When the pregnancy is confirmed, there is much anticipation for the baby’s arrival. As a soon-to-be parent, you certainly look forward to having a healthy baby. However, from the time the pregnancy is confirmed to the time the baby arrives, the time is crucial for a woman. Ensuring good antenatal care, also known as prenatal care, is imperative to ensure a healthy and happy pregnancy and delivery. Read on to know all about antenatal care and how you can prepare for labour.
What is antenatal care?
Antenatal care, also known as prenatal care, is a form of healthcare support you need to reduce the risk of stillbirth, miscarriage or other pregnancy complications; it involves a series of medical checkups, lifestyle changes, medications, etc.
The doctor you are consulting will usually do the following as a part of your antenatal care:
- Check for your and the baby’s health and wellbeing
- Check for any health-related concerns and recommend care accordingly
- Provide any special medical treatment to you if required
- Help you plan for the baby’s birth
- Provide you with tips on how to take care of your health so that it has a positive impact on the baby
- Prenatal screening and diagnosis
Doing the above has helped many couples reduce the possibility of miscarriage, low birth weight, neonatal infections, maternal death, etc.
Antenatal\Prenatal care visits
Prenatal care visits include:
- Monthly visit to the doctor during the first two trimesters i.e. from weeks 1-28
- Fortnightly visit to the doctor from the 28th week to the 36th week of the pregnancy
- A weekly visit to the doctor from the 36th week of the pregnancy
WHO Recommendations on Antenatal care
To offer women with a positive pregnancy experience, WHO has laid down several new guidelines.
As per reports, in 2015, an estimated 303 000 women died from pregnancy-related causes, 2.7 million babies died during the first 28 days of life and 2.6 million babies were stillborn.
Globally, however, only 64% of women receive antenatal care four or more times throughout their pregnancy.
With the new guidelines, the doctor’s visits have been increased from 4 to 8. The increased number of visits can reduce perinatal deaths by up to 8% per 1000 births in comparison to 4 visits.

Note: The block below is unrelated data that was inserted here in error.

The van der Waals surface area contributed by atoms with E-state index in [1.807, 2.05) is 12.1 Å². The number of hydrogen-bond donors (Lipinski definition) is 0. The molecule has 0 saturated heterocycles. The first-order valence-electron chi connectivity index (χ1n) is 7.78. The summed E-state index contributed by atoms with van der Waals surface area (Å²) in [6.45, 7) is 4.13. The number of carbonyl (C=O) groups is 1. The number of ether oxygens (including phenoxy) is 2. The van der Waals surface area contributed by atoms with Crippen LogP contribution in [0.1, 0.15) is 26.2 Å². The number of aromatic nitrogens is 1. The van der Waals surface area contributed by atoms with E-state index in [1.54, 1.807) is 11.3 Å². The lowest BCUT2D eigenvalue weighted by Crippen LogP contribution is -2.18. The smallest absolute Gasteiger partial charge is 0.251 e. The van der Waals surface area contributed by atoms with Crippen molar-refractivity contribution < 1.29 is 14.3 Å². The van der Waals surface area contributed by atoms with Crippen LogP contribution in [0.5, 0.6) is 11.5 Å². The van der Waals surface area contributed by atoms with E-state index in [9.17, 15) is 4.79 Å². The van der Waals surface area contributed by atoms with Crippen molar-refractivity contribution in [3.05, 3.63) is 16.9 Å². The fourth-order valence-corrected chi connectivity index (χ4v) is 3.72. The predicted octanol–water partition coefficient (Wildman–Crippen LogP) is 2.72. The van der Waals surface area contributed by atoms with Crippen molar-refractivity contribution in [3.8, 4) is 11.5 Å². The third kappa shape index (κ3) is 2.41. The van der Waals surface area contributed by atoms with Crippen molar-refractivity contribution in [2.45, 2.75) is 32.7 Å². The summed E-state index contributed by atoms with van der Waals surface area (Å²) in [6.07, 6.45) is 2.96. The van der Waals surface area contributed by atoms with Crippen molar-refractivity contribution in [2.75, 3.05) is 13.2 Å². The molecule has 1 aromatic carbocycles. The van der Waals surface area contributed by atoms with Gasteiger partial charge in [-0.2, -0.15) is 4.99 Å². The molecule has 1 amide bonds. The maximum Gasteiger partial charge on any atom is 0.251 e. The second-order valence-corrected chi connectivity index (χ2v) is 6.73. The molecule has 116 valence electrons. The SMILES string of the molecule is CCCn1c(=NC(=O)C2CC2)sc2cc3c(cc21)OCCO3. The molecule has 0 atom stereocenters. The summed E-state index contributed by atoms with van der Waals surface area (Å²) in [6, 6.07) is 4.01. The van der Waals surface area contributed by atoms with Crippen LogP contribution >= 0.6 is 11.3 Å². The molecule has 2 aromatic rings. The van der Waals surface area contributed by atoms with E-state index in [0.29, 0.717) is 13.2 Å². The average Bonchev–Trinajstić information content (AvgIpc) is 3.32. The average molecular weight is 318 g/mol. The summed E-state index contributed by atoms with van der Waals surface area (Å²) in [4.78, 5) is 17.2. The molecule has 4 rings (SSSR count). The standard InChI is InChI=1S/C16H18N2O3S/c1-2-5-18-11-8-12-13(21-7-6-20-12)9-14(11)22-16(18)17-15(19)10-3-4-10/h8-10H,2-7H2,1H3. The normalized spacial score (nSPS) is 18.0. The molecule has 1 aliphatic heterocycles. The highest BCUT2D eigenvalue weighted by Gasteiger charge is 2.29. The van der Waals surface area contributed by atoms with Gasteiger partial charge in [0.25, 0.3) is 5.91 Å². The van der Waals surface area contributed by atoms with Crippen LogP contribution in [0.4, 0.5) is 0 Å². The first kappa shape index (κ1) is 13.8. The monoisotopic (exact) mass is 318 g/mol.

The guidelines also recommend that the pregnant woman should contact her healthcare provider within 12 weeks of gestation and subsequent contacts at 20, 26, 30, 34, 38 and 40 weeks.
During the antenatal visit, the healthcare provider should ask pregnant women about the use of alcohol and other substances.
Eight or more contacts for antenatal care can reduce perinatal deaths by up to 8 per 1000 births when compared to 4 visits.
Physical and mental wellness as a part of prenatal care
Why is doing physical activities during pregnancy good for you?
Doing various physical activities during pregnancy is good for you in the following ways:
- Helps gain the right amount of weight during pregnancy
- Keeps your mind, and body healthy, providing you with the extra energy that you need
- It helps ease discomfort such as back pain, swelling, constipation, etc.
- Manage stress and sleep better
- Reduce pregnancy complications such as gestational diabetes and preeclampsia
- Reduces the risk of caesarean birth
- Prepares your body for labour and childbirth
What physical activities should you do when pregnant?
Staying physically active during pregnancy is a must as it offers you the above benefits while also helping you stay fit mentally.
Here are a few activities to do when pregnant:
- Swimming and water workouts
- Yoga and Pilates
- Low-impact aerobic exercises
- Strength training
Taking good care of your mental health during pregnancy
Women experiencing first-time pregnancy or unplanned pregnancy can go through a lot of emotions which can be mentally draining. Depression and anxiety during pregnancy are common. Apart from this, pregnant women can also experience panic attacks, eating disorders, bipolar disorder, and obsessive-compulsive disorder.
How to manage mental well-being during pregnancy?
To ensure you can manage your mental well-being and health effects, do the following:
- Don’t bring about any major changes at this stage including job changes, or house hunting, unless really required
- Eat well and sleep well
- Do a lot of breathing and physical exercises
- Spend time with people who make you feel good about yourself
- Avoid consuming alcohol and drugs
- Don’t over-expect too much from yourself. Be realistic about what you can do and what you cannot.
- Talk to other expecting parents
Dont’s to follow when experiencing low mental health
- Don’t compare yourself with other pregnant women
- Don’t be afraid to tell your healthcare professionals about how you feel
Disclaimer: The content provided in this article is for informational purposes only. Always consult a medical professional for full diagnosis and treatment.